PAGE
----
Trayvon Martin reaction

People sit during services honoring Trayvon Martin at Middle Collegiate Church in New York City. (Mario Tama / Getty Images / July 14, 2013)

Peaceful but frustrated, demonstrators across the country gathered as the nation continued to react Sunday to a Florida jury's not-guilty verdict in the murder trial of George Zimmerman over the shooting of 17-year-old Trayvon Martin.

In New York, not long after the verdict was announced Saturday night, demonstrators started streaming back to New York’s Union Square. They set up candles and wrote their protests in chalk on the sidewalk, and wrote on cardboard placards phrases saying that Zimmerman "walks free because of racism.”

While some of the 50 or so people who gathered at 1 a.m. in New York were not affiliated with any group, many were from the Occupy Wall Street movement, and had come out to rally for Martin. Underneath the calm organization, there was a sense of frustration: They’d been here before, protesting something they thought was unjust, and nothing had changed.

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None of the nation's demonstrations appeared to repeat the violence experienced in Oakland, where some protesters broke windows, burned flags and started small street fires.

A crowd of about 100 marched through downtown Oakland, according to the Oakland Tribune, carrying a banner reading “We Are All Trayvon Martin.” 

Demonstrations were more peaceful elsewhere, although some led to arrests.  In Milwaukee, two protests began late Saturday, with dozens assembled at each. As many as 75 people gathered at one Milwaukee event, where one person was arrested for allegedly resisting and obstructing a police officer, the Milwaukee Journal-Sentinel reported.

In Chicago, a group of more than 40 protesters marched to Daley Plaza chanting, "Justice for Trayvon!"

“There is a seething anger in the community,” the Rev. Leon Finney, a civil rights activist and radio talk show host, told the Chicago Tribune. “The hopes were that Zimmerman would have at least been convicted of manslaughter. Being found not guilty after that young man was killed, I think bodes bad for race relations in America between blacks and whites.”

In Atlanta, on his way home Saturday night, Grant Henry, who owns a bar colloquially known as Church, spotted on a local building graffiti promoting violence. He decided to take matters into his own hands, according to a post he wrote on Facebook.

"Out of fear that this evil message would spread like wildfire, I got home and grabbed a can of black spray paint, went to CHURCH and grabbed a witness, then went back to the scene and painted over the graffiti," Henry wrote.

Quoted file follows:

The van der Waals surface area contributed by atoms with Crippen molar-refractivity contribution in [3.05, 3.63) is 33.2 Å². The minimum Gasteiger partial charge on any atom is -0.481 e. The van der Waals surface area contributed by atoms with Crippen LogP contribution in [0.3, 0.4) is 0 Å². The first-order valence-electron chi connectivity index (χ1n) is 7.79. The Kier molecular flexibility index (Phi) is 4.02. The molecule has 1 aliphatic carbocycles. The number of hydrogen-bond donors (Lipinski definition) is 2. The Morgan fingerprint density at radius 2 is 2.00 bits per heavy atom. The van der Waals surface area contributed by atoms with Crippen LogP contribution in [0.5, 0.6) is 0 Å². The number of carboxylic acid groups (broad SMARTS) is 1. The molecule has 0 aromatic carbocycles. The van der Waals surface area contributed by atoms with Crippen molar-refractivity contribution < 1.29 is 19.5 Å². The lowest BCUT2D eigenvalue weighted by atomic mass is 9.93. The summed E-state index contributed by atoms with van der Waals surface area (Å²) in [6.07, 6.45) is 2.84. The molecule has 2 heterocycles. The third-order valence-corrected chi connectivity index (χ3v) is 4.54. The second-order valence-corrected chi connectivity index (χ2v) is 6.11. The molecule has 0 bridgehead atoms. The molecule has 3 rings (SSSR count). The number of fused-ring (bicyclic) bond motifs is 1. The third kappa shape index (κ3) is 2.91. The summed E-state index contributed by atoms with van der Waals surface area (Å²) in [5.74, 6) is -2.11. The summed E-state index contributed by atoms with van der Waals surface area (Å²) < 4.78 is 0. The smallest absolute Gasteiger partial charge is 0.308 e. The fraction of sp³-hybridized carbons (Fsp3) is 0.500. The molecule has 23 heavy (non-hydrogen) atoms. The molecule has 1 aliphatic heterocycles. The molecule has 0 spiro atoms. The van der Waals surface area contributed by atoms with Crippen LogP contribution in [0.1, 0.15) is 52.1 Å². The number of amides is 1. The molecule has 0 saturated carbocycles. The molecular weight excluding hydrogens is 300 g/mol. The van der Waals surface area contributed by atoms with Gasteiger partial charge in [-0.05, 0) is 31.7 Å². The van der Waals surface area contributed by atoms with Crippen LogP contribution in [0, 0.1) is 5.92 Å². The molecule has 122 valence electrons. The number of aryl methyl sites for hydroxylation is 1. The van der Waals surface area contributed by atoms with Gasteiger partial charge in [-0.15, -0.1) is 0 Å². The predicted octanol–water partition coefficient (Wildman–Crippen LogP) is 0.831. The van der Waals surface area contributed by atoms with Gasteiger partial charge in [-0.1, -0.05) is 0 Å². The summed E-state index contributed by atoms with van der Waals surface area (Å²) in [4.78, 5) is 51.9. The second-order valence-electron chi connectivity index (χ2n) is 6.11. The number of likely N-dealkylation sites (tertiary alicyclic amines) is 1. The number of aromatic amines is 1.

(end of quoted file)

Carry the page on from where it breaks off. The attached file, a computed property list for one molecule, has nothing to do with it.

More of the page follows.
He then added a heart next to the blacked-out message and said he would pay the building owner for the cost of painting over the graffiti.

"I apologize to whomever, but I would probably do it again to try to nip danger in the bud and to ensure that the positive we are trying to build in our city is not lost to the ignorance of a few," Henry wrote.

Some of the nation's mayors used the verdict to make larger points about race relations and guns.

"Sadly, all the facts in this tragic case will probably never be known," New York Mayor Michael R. Bloomberg, a leading gun-control advocate, said in a Sunday statement. "But one fact has long been crystal clear: ‘shoot first’ laws like those in Florida can inspire dangerous vigilantism and protect those who act recklessly with guns."

Philadelphia Mayor Michael A. Nutter, in his own statement, expressed disappointment that the all-female jury did not punish Zimmerman.

"The question now for all Americans is what are we to do in the wake of this tragic loss of life? I believe everyone should be calm and reflective," Nutter said.

"Every day in America, African American males die on our streets in outrageously alarming numbers," Nutter continued. "Whether they die at the hands of a vigilante or another African American male, we must all commit ourselves to eliminating the conditions in our community that cause too many people to see young African American males as 'threats' instead of seeing the promise within each child."

Celebrities also responded to the verdict. Beyonce paused during a Saturday night concert in Nashville about 30 minutes after the verdict was announced. “I’d like to have a moment of silence for Trayvon,” she said as the lights faded on the stage, the Associated Press reported.

Additional demonstrations across the country were expected later Sunday.

Here are a few popular tweets from Saturday night and Sunday:

[For the record, 3:30 p.m. July 14: An earlier version of this post said Grant Henry was a church owner; actually, he owns a bar colloquially known as Church. Its formal name is Sister Louisa's Church of the Living Room & Ping Pong Emporium.]

Semuels reported from New York, and Pearce and Rojas reported from Los Angeles.


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